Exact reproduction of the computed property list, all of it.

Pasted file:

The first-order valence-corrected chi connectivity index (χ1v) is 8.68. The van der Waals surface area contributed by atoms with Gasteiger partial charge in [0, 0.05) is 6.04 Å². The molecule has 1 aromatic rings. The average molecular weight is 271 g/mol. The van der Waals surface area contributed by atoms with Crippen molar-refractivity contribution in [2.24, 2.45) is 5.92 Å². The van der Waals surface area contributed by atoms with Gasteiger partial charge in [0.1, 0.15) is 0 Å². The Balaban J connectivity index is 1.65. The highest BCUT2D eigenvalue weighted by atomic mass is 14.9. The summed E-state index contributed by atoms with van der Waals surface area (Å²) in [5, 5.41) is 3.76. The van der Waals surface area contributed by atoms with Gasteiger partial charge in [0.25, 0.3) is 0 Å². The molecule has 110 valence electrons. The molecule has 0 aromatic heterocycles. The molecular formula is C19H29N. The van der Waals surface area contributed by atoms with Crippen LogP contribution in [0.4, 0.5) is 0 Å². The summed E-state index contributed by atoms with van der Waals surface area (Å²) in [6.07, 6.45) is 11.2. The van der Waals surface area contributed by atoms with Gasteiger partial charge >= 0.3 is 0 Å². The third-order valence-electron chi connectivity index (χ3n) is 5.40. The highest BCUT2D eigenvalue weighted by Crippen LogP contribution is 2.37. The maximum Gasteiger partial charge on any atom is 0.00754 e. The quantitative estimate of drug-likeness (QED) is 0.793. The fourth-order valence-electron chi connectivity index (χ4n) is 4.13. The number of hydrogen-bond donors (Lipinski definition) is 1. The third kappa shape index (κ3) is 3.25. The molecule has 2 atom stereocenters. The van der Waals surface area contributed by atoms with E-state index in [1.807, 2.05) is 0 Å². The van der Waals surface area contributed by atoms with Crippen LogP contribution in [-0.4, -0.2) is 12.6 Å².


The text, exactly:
The first-order valence-corrected chi connectivity index (χ1v) is 8.68. The van der Waals surface area contributed by atoms with Gasteiger partial charge in [0, 0.05) is 6.04 Å². The molecule has 1 aromatic rings. The average molecular weight is 271 g/mol. The van der Waals surface area contributed by atoms with Crippen molar-refractivity contribution in [2.24, 2.45) is 5.92 Å². The van der Waals surface area contributed by atoms with Gasteiger partial charge in [0.1, 0.15) is 0 Å². The Balaban J connectivity index is 1.65. The highest BCUT2D eigenvalue weighted by atomic mass is 14.9. The summed E-state index contributed by atoms with van der Waals surface area (Å²) in [5, 5.41) is 3.76. The van der Waals surface area contributed by atoms with Gasteiger partial charge in [0.25, 0.3) is 0 Å². The molecule has 110 valence electrons. The molecule has 0 aromatic heterocycles. The molecular formula is C19H29N. The van der Waals surface area contributed by atoms with Crippen LogP contribution in [0.4, 0.5) is 0 Å². The summed E-state index contributed by atoms with van der Waals surface area (Å²) in [6.07, 6.45) is 11.2. The van der Waals surface area contributed by atoms with Gasteiger partial charge >= 0.3 is 0 Å². The third-order valence-electron chi connectivity index (χ3n) is 5.40. The highest BCUT2D eigenvalue weighted by Crippen LogP contribution is 2.37. The maximum Gasteiger partial charge on any atom is 0.00754 e. The quantitative estimate of drug-likeness (QED) is 0.793. The fourth-order valence-electron chi connectivity index (χ4n) is 4.13. The number of hydrogen-bond donors (Lipinski definition) is 1. The third kappa shape index (κ3) is 3.25. The molecule has 2 atom stereocenters. The van der Waals surface area contributed by atoms with E-state index in [1.807, 2.05) is 0 Å². The van der Waals surface area contributed by atoms with Crippen LogP contribution in [-0.4, -0.2) is 12.6 Å².